After the July 9 decision taken in Brussels at the ECOFIN meeting in which European Union finance ministers made the final decision to allow Latvia to join the eurozone, Prime Minister Valdis Dombrovskis said that this is not only important for Latvia, but also for the eurozone. “This is a good day for both Latvia and the euro, Dombrovskis said. This is good for the eurozone itself, as another country joining the euro-area shows trust in the European single currency, despite the recent financial problems some eurozone countries have gone through, and some even expressing concern about the currency’s future. The prime minister said that “The road has been a long one, which began when Latvia joined the European Union in 2004. I would like to especially thank Finance Minister Andris Vilks for all the hard work he has put in to make this possible.” Latvia will become the eurozone’s 18th member on Jan. 1.
The captain of yacht Alegra, en route from Riga to Ruhnu Island in the Gulf of Riga, fell overboard in the evening of July 5, reports LETA. The boat’s passengers were rescued, while an Air Force helicopter started the search for the missing captain, said the Naval Forces press officer Liene Ulbina. The Naval Forces were notified of the accident at 4:30 a.m. on July 6 by the Fire and Rescue Service, which said two persons on board the Alegra had called the service, saying they did not know how to steer the boat, nor could they tell the location of the vessel. Several ships in the area, including Finnish and Dutch ships, helped to locate the boat. Eventually the boat was found and towed to Riga Port, whereas the passengers boarded the RK-15 boat were also taken to the Riga Port. In the meantime, the Air Force helicopter continues to search for the missing yacht captain.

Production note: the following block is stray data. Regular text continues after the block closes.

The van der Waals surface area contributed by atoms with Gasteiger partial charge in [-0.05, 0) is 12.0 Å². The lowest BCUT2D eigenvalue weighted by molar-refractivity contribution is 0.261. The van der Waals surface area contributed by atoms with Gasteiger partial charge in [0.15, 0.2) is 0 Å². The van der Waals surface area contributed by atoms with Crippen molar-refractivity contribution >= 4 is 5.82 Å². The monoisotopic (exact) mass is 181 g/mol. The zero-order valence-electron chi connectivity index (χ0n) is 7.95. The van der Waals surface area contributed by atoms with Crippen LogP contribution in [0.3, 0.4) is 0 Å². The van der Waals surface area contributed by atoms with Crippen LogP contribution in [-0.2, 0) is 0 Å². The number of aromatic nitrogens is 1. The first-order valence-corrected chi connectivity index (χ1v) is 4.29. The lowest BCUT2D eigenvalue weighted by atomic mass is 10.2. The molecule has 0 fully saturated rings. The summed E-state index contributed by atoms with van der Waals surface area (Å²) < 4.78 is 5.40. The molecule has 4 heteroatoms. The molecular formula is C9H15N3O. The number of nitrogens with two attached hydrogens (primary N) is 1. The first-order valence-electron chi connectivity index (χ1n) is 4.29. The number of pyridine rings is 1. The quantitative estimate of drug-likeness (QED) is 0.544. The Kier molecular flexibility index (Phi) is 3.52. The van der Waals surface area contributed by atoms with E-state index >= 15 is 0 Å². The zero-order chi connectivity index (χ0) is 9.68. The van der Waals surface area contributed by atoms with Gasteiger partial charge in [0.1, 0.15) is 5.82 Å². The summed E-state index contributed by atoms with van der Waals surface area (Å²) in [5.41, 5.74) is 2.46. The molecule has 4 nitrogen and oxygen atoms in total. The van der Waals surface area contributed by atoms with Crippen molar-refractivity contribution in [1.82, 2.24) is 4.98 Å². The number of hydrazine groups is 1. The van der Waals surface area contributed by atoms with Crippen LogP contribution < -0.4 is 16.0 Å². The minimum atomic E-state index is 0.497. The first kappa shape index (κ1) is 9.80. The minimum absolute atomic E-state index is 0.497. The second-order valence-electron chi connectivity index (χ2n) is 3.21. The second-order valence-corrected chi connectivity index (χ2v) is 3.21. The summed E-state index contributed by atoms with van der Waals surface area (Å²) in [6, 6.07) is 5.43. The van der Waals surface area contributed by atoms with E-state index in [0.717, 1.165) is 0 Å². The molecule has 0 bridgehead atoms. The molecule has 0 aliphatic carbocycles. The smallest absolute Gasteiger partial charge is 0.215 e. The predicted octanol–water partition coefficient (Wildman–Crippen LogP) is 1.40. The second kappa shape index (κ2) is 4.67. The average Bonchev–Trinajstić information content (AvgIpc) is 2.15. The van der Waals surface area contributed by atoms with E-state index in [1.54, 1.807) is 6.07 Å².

A task force established by the Ministry of Education and Science to analyze ways to achieve faster high school graduation proposes to reduce the total schooling period by one year, and move from nine-year primary education to eight years, reports LETA. This is just one of three proposals offered by the task force, said Education and Science Ministry representative Inta Stipniece. Another proposal is to keep the current system intact, whereas the third proposal is that children start to go to primary school from the age of six. The task force emphasizes that faster high school graduation should be viewed in the context with the Ministry’s other reforms to the education system. The task force also notes the importance of making vocational education more popular with schoolchildren. The task force’s conclusions say that faster high school graduation alone will not solve the problem of youth competitiveness on the labor market, though.